Well, In-N-Out does have a sort of cult-like following, that's part of the backlash, right? And the fact that they take pride in their very tiny menu gives them a stronger practical defense, I think, than someone like McDonald's who will clearly (and wisely) find menu space for whatever moves product.
As for "why would a vegan want to go to a place like In-N-Out Burger" -- I think there are two answers. First is the specific -- I personally LOVED In-N-Out prior to my dietary change (more than 5 years ago) and I sincerely would be thrilled if I could get the attention to detail they offer their products to something I could/would eat now. If they made a vegan-friendly burger with fresh toppings that was parallel to their outstanding fast food burger -- I'd greedily become a huge fan and customer when I could.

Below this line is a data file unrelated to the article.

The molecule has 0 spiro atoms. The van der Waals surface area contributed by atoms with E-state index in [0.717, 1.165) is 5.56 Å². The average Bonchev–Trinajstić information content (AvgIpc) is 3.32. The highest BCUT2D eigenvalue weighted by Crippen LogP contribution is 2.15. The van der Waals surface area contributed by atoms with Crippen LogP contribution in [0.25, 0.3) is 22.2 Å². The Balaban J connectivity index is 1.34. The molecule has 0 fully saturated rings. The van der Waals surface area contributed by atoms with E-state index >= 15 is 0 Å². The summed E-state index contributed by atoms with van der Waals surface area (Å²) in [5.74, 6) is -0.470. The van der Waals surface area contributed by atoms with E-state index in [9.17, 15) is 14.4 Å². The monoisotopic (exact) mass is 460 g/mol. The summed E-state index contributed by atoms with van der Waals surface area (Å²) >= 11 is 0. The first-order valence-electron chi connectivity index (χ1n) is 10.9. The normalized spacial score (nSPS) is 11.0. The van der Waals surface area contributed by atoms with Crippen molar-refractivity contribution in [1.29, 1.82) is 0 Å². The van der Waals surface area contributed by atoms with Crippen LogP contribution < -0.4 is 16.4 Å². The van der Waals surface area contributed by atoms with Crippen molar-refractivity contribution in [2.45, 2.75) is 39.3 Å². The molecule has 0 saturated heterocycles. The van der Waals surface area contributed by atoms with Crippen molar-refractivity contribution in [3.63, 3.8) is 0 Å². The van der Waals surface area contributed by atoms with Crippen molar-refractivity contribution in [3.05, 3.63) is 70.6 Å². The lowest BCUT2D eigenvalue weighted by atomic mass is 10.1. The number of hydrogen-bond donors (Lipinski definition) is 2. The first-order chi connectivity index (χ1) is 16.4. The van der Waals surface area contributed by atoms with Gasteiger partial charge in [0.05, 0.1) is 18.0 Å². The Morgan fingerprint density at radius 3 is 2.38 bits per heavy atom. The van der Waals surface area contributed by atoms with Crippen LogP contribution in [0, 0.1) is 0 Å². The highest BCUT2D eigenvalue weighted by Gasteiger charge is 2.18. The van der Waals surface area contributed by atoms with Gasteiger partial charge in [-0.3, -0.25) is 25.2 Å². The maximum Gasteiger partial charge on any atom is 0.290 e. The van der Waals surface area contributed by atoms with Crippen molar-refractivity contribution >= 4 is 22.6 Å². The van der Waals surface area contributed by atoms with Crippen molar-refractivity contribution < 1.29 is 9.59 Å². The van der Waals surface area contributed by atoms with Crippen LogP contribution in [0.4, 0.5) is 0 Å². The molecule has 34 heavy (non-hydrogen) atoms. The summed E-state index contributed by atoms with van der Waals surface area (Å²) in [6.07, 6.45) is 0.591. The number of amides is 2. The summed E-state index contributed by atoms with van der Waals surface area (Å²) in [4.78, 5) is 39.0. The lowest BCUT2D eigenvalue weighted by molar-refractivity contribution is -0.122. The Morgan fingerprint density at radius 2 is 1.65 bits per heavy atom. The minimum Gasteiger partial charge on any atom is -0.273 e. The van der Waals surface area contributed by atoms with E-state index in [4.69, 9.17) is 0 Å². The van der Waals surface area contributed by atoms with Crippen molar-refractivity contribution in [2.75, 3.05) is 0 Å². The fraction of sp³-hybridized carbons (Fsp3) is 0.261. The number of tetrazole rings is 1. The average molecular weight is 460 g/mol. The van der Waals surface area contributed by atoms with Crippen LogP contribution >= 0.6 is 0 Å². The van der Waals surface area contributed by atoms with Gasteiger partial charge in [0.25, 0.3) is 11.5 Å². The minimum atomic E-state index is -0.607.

The second is the broader argument. Plant-based dieters are a growing share of the overall market, and it's not unreasonable to ask for growing respect on the menu. If I get a Subway sandwich, I end up basically ordering a "black forest ham and cheese, hold the ham and cheese" but paying full price, since there's no discount (there are several lowest-price subs there, the closest they make to an accommodation is putting double cheese at no charge on your "veggie delite" sandwich).
So... no, I am not mounting a civil right campaign decrying unfair treatment. But I do _want_ Subway to offer falafel (and why the fuck not, by the way) or a vegan friendly protein of some sort. And when i call places in advance to ask about the menu, I usually let them know if I won't be coming there due to my misgivings (lard in the beans, chicken in the rice, I'll get my Mexican food elsewhere).
Maybe some think that makes me an activist/terrorist, but I don't think so. It's just very small-scale agitation for positive change.